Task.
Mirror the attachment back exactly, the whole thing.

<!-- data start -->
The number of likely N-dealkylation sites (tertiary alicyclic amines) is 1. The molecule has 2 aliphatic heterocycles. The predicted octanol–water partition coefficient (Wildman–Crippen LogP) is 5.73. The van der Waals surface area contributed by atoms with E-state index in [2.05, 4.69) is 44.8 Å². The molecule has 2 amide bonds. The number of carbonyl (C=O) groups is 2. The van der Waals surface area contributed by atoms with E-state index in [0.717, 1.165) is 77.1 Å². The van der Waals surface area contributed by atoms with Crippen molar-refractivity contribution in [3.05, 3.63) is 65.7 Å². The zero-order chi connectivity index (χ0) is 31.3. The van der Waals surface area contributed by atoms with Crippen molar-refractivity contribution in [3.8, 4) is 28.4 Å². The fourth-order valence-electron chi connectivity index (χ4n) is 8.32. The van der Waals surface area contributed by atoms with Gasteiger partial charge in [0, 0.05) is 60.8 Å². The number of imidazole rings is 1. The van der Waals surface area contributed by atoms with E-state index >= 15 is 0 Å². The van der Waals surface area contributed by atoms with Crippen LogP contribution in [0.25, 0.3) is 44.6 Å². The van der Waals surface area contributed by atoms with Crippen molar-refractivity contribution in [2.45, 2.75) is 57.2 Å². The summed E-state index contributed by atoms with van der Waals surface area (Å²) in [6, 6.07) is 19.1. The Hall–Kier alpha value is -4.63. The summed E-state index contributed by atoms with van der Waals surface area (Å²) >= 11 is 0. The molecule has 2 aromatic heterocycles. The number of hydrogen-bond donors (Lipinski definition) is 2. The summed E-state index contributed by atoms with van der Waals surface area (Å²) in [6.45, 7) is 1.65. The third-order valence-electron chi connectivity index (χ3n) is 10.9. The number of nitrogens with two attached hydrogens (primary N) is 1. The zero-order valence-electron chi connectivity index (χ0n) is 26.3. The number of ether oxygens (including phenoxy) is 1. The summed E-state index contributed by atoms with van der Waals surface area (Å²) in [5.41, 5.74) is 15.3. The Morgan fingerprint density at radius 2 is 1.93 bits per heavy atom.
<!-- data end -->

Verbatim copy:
The number of likely N-dealkylation sites (tertiary alicyclic amines) is 1. The molecule has 2 aliphatic heterocycles. The predicted octanol–water partition coefficient (Wildman–Crippen LogP) is 5.73. The van der Waals surface area contributed by atoms with E-state index in [2.05, 4.69) is 44.8 Å². The molecule has 2 amide bonds. The number of carbonyl (C=O) groups is 2. The van der Waals surface area contributed by atoms with E-state index in [0.717, 1.165) is 77.1 Å². The van der Waals surface area contributed by atoms with Crippen molar-refractivity contribution in [3.05, 3.63) is 65.7 Å². The zero-order chi connectivity index (χ0) is 31.3. The van der Waals surface area contributed by atoms with Crippen molar-refractivity contribution in [3.8, 4) is 28.4 Å². The fourth-order valence-electron chi connectivity index (χ4n) is 8.32. The van der Waals surface area contributed by atoms with Gasteiger partial charge in [0, 0.05) is 60.8 Å². The number of imidazole rings is 1. The van der Waals surface area contributed by atoms with E-state index >= 15 is 0 Å². The van der Waals surface area contributed by atoms with Crippen LogP contribution in [0.25, 0.3) is 44.6 Å². The van der Waals surface area contributed by atoms with Crippen molar-refractivity contribution in [2.45, 2.75) is 57.2 Å². The summed E-state index contributed by atoms with van der Waals surface area (Å²) in [6, 6.07) is 19.1. The Hall–Kier alpha value is -4.63. The summed E-state index contributed by atoms with van der Waals surface area (Å²) >= 11 is 0. The molecule has 2 aromatic heterocycles. The number of hydrogen-bond donors (Lipinski definition) is 2. The summed E-state index contributed by atoms with van der Waals surface area (Å²) in [6.45, 7) is 1.65. The third-order valence-electron chi connectivity index (χ3n) is 10.9. The number of nitrogens with two attached hydrogens (primary N) is 1. The zero-order valence-electron chi connectivity index (χ0n) is 26.3. The number of ether oxygens (including phenoxy) is 1. The summed E-state index contributed by atoms with van der Waals surface area (Å²) in [5.41, 5.74) is 15.3. The Morgan fingerprint density at radius 2 is 1.93 bits per heavy atom.